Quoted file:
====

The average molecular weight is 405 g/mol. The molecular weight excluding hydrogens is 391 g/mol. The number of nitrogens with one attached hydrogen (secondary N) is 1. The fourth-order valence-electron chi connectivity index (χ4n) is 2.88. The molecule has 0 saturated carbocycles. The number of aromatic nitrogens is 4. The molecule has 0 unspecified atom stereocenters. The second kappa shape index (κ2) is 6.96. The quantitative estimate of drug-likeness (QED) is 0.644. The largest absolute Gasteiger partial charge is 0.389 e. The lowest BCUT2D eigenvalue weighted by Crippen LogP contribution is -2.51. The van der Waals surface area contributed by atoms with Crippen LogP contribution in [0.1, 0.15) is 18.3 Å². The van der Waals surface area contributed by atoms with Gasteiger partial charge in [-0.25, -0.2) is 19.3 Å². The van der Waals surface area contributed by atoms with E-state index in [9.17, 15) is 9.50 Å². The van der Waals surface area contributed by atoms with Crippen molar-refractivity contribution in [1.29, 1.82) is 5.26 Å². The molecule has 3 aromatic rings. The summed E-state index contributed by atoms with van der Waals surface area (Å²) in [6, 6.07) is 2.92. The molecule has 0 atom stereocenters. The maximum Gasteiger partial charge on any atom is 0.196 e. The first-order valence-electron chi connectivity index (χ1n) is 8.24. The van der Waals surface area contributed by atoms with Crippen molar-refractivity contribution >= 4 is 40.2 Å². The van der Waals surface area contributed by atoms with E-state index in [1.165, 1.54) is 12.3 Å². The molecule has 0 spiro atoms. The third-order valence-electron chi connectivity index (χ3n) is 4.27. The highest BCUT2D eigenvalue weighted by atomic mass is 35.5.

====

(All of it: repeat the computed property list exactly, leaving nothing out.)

The average molecular weight is 405 g/mol. The molecular weight excluding hydrogens is 391 g/mol. The number of nitrogens with one attached hydrogen (secondary N) is 1. The fourth-order valence-electron chi connectivity index (χ4n) is 2.88. The molecule has 0 saturated carbocycles. The number of aromatic nitrogens is 4. The molecule has 0 unspecified atom stereocenters. The second kappa shape index (κ2) is 6.96. The quantitative estimate of drug-likeness (QED) is 0.644. The largest absolute Gasteiger partial charge is 0.389 e. The lowest BCUT2D eigenvalue weighted by Crippen LogP contribution is -2.51. The van der Waals surface area contributed by atoms with Crippen LogP contribution in [0.1, 0.15) is 18.3 Å². The van der Waals surface area contributed by atoms with Gasteiger partial charge in [-0.25, -0.2) is 19.3 Å². The van der Waals surface area contributed by atoms with E-state index in [9.17, 15) is 9.50 Å². The van der Waals surface area contributed by atoms with Crippen molar-refractivity contribution in [1.29, 1.82) is 5.26 Å². The molecule has 3 aromatic rings. The summed E-state index contributed by atoms with van der Waals surface area (Å²) in [6, 6.07) is 2.92. The molecule has 0 atom stereocenters. The maximum Gasteiger partial charge on any atom is 0.196 e. The first-order valence-electron chi connectivity index (χ1n) is 8.24. The van der Waals surface area contributed by atoms with Crippen molar-refractivity contribution >= 4 is 40.2 Å². The van der Waals surface area contributed by atoms with E-state index in [1.165, 1.54) is 12.3 Å². The molecule has 0 spiro atoms. The third-order valence-electron chi connectivity index (χ3n) is 4.27. The highest BCUT2D eigenvalue weighted by atomic mass is 35.5.